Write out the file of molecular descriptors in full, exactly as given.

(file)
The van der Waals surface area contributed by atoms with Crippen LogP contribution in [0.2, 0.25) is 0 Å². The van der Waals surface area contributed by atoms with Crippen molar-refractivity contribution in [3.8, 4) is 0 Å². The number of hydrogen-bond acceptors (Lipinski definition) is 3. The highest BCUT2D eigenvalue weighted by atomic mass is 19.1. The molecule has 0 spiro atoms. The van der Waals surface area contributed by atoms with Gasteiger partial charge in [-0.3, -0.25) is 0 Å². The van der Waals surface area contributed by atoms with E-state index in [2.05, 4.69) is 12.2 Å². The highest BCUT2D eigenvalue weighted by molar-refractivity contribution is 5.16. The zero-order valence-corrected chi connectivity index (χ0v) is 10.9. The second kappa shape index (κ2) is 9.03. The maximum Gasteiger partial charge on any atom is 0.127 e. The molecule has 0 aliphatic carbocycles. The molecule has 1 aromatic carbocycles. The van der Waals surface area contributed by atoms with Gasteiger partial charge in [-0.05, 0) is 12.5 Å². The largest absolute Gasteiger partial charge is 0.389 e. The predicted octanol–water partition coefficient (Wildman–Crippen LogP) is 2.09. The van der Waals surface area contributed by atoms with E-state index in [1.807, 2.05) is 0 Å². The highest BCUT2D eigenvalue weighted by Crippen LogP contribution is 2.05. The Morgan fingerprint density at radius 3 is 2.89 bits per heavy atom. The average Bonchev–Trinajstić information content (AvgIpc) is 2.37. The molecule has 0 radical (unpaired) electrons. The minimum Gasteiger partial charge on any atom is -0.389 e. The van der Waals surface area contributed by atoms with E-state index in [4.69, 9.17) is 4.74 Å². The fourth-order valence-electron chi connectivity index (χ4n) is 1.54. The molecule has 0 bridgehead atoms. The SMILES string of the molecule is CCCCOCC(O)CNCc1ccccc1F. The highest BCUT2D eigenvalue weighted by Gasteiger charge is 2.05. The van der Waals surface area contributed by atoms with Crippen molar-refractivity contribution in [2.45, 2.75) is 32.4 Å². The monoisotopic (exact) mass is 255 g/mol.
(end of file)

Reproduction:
The van der Waals surface area contributed by atoms with Crippen LogP contribution in [0.2, 0.25) is 0 Å². The van der Waals surface area contributed by atoms with Crippen molar-refractivity contribution in [3.8, 4) is 0 Å². The number of hydrogen-bond acceptors (Lipinski definition) is 3. The highest BCUT2D eigenvalue weighted by atomic mass is 19.1. The molecule has 0 spiro atoms. The van der Waals surface area contributed by atoms with Gasteiger partial charge in [-0.3, -0.25) is 0 Å². The van der Waals surface area contributed by atoms with E-state index in [2.05, 4.69) is 12.2 Å². The highest BCUT2D eigenvalue weighted by molar-refractivity contribution is 5.16. The zero-order valence-corrected chi connectivity index (χ0v) is 10.9. The second kappa shape index (κ2) is 9.03. The maximum Gasteiger partial charge on any atom is 0.127 e. The molecule has 0 aliphatic carbocycles. The molecule has 1 aromatic carbocycles. The van der Waals surface area contributed by atoms with Gasteiger partial charge in [-0.05, 0) is 12.5 Å². The largest absolute Gasteiger partial charge is 0.389 e. The predicted octanol–water partition coefficient (Wildman–Crippen LogP) is 2.09. The van der Waals surface area contributed by atoms with E-state index in [1.807, 2.05) is 0 Å². The highest BCUT2D eigenvalue weighted by Crippen LogP contribution is 2.05. The Morgan fingerprint density at radius 3 is 2.89 bits per heavy atom. The average Bonchev–Trinajstić information content (AvgIpc) is 2.37. The molecule has 0 radical (unpaired) electrons. The minimum Gasteiger partial charge on any atom is -0.389 e. The van der Waals surface area contributed by atoms with E-state index in [4.69, 9.17) is 4.74 Å². The fourth-order valence-electron chi connectivity index (χ4n) is 1.54. The molecule has 0 bridgehead atoms. The SMILES string of the molecule is CCCCOCC(O)CNCc1ccccc1F. The highest BCUT2D eigenvalue weighted by Gasteiger charge is 2.05. The van der Waals surface area contributed by atoms with Crippen molar-refractivity contribution in [2.45, 2.75) is 32.4 Å². The monoisotopic (exact) mass is 255 g/mol.